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M & R ELECTRICAL WHOLESALING

Knowledgebase Article

How to correctly size kA ratings of circuit breakers

 

Introduction

One of the most important safety aspects to consider when designing an electrical circuit is to correctly size the circuit breaker fault current rating (commonly called the kA rating). Unfortunately many electricians are unaware of this concept, and it remains one of the most common design faults found in electrical circuits. In the last 10 years it has become very common in domestic wiring, because of changes in the way power is distributed to new houses.

 

So what is the kA rating?

The value of the kA rating determines how much current the circuit breaker can withstand under fault conditions. The circuit breaker only has to withstand this for a brief period of time, usually the time it takes for the circuit breaker to trip. For example, a value of 6kA means that the circuit breaker can withstand 6,000 amps of current during the brief time it takes to trip.

 

Why is the kA rating so important?

Under fault conditions (such as a short circuit) much more current flows through the circuit than what it was designed for. A circuit that was designed for a maximum of 20A may suddenly be drawing hundreds, if not thousands of amps. The circuit breaker will trip if this occurs.

 

However, what if during a short circuit there is more current flowing through the circuit than the kA rating of the circuit breaker? In this case the circuit breaker will fail, often in either one of two ways. One possibility is that the contacts in the circuit breaker will weld, thus preventing the circuit breaker from tripping. The best case scenario for this is that the cable in the circuit is damaged. The worst case is that a fire is started. Another possibility is that the circuit breaker explodes, as a result of the copper in the circuit breaker overheating and turning into dangerous plasma. This could be very dangerous to people nearby, for example the electrician turning the circuit breaker on after a fault.

 

How to calculate the correct kA

The maximum amount of current that can flow through a circuit is determined by the size of the transformer feeding the circuit and the length of the cable run from the transformer. This is often called the downstream short circuit current. This will determine the maximum kA rating required for the main circuit breaker.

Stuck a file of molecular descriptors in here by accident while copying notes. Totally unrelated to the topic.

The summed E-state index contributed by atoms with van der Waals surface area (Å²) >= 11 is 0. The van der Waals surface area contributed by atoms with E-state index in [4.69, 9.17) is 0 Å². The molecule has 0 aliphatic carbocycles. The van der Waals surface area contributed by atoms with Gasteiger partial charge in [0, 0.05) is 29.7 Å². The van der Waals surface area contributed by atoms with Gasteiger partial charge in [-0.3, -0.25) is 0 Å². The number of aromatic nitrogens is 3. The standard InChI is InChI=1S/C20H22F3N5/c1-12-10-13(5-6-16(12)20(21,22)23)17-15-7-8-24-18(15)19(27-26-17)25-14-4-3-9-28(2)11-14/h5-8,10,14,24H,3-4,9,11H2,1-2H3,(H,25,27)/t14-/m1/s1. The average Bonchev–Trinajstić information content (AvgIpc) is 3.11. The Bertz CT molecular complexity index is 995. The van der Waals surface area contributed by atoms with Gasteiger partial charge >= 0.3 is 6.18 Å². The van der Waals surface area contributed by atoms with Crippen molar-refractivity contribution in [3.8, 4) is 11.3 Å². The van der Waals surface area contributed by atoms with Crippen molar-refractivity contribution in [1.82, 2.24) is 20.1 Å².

For example, a typical 500kVA transformer has a short circuit current of 35kA at its terminals. The cable run from the transformer to the main breaker is 10m and is run with 90mm2 cable. The resistance in the cable limits how much current comes from the transformer, and so after calculations it was determined that the short circuit current at the end of the cable would be 26kA. In this case, a 20kA circuit breaker cannot be used in the installation.

 

It is outside the scope of this document to show how to calculate the short circuit current, but tables for this can be found on the internet. Another source is page 9-20 of the NHP Circuit Breaker Products catalogue.

 

Cascading

Fortunately, not every circuit breaker in the installation needs to be rated above 26kA. Cascading is what happens when you place a smaller kA rated circuit breaker on the load side of a larger kA rated circuit breaker (for example, a 6kA circuit breaker downstream from a 20kA circuit breaker). In these cases, the larger circuit breaker limits a certain amount of the fault current, thus enabling you to safely use smaller rated circuit breakers downstream.

 

You can determine what size circuit breakers can be cascaded from the manufacturers. These are usually listed as cascade tables. You need to consult these tables, because you can't just use any smaller breaker size downstream. For example, the cascade tables may show that you can use a 6kA breaker downstream from a 20kA breaker. However, you probably can't use a 3kA breaker - the 20kA breaker just doesn't provide enough protection.

 

 

Most common mistakes

The most common mistake on large installations is that the kA rating of the circuit breaker was not taken into account when designing the circuit. Instead, the cheapest circuit breaker is chosen that meets the required standard current draw. The author has seen this himself a number of times (in fact, the example used above in the document did actually occur - a 20kA circuit breaker was used on the site when it needed a minimum rating of 26kA).

 

It is becoming more and more common for larger transformers to be used to power domestic installations. This has created a situation where the short circuit currents are much higher than they used to be. A typical transformer to power a street of houses may have been 100kVA. Now it is not uncommon to see 300kVA or even 500kVA transformers. This can result in short circuit currents of 20kA and above. To make matters worse, a number of well known manufacturers sell cheap low quality circuit breakers that have a rating of only 3kA. Electricians are continuing to use these to wire these without understanding the full ramifications of their decision.

 

Conclusion

The kA rating of a circuit breaker is a very important safety aspect to consider when designing a circuit. Without it, there is a good chance that a serious accident will occur. It only takes a few minutes to do the calculations when you have the correct tables.

 

The author has personally seen an incident where an incorrect kA rating caused a man to receive burns to 60% of his body. It could happen to you. Be safe and always consider the kA ratings in your design.